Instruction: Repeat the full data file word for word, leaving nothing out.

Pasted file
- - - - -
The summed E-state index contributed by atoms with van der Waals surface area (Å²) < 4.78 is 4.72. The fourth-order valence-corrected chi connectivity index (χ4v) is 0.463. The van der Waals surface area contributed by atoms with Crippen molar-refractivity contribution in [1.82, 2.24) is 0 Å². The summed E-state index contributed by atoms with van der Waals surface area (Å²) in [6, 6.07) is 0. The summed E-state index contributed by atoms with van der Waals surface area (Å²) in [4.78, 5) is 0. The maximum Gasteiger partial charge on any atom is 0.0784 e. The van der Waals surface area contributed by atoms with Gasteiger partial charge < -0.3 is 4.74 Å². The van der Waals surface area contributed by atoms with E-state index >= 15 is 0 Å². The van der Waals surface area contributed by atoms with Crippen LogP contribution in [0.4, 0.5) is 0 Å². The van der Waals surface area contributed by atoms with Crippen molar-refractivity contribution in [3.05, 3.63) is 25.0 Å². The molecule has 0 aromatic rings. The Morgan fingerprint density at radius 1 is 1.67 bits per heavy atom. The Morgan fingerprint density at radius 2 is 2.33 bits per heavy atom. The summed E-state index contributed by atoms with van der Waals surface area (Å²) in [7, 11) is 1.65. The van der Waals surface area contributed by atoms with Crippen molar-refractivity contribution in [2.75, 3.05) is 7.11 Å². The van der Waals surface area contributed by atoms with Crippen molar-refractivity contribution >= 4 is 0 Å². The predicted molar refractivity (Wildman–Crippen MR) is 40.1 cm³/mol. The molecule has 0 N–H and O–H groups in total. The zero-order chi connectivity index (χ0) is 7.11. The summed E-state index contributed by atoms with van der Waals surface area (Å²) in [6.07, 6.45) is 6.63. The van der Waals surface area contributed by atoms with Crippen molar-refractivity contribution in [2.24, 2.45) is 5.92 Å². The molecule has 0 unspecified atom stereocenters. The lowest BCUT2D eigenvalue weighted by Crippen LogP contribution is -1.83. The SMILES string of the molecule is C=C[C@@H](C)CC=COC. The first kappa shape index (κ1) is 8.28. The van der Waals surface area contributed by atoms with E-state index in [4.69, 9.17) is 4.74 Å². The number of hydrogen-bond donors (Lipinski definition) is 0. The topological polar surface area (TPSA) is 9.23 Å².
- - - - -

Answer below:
The summed E-state index contributed by atoms with van der Waals surface area (Å²) < 4.78 is 4.72. The fourth-order valence-corrected chi connectivity index (χ4v) is 0.463. The van der Waals surface area contributed by atoms with Crippen molar-refractivity contribution in [1.82, 2.24) is 0 Å². The summed E-state index contributed by atoms with van der Waals surface area (Å²) in [6, 6.07) is 0. The summed E-state index contributed by atoms with van der Waals surface area (Å²) in [4.78, 5) is 0. The maximum Gasteiger partial charge on any atom is 0.0784 e. The van der Waals surface area contributed by atoms with Gasteiger partial charge < -0.3 is 4.74 Å². The van der Waals surface area contributed by atoms with E-state index >= 15 is 0 Å². The van der Waals surface area contributed by atoms with Crippen LogP contribution in [0.4, 0.5) is 0 Å². The van der Waals surface area contributed by atoms with Crippen molar-refractivity contribution in [3.05, 3.63) is 25.0 Å². The molecule has 0 aromatic rings. The Morgan fingerprint density at radius 1 is 1.67 bits per heavy atom. The Morgan fingerprint density at radius 2 is 2.33 bits per heavy atom. The summed E-state index contributed by atoms with van der Waals surface area (Å²) in [7, 11) is 1.65. The van der Waals surface area contributed by atoms with Crippen molar-refractivity contribution in [2.75, 3.05) is 7.11 Å². The van der Waals surface area contributed by atoms with Crippen molar-refractivity contribution >= 4 is 0 Å². The predicted molar refractivity (Wildman–Crippen MR) is 40.1 cm³/mol. The molecule has 0 N–H and O–H groups in total. The zero-order chi connectivity index (χ0) is 7.11. The summed E-state index contributed by atoms with van der Waals surface area (Å²) in [6.07, 6.45) is 6.63. The van der Waals surface area contributed by atoms with Crippen molar-refractivity contribution in [2.24, 2.45) is 5.92 Å². The molecule has 0 unspecified atom stereocenters. The lowest BCUT2D eigenvalue weighted by Crippen LogP contribution is -1.83. The SMILES string of the molecule is C=C[C@@H](C)CC=COC. The first kappa shape index (κ1) is 8.28. The van der Waals surface area contributed by atoms with E-state index in [4.69, 9.17) is 4.74 Å². The number of hydrogen-bond donors (Lipinski definition) is 0. The topological polar surface area (TPSA) is 9.23 Å².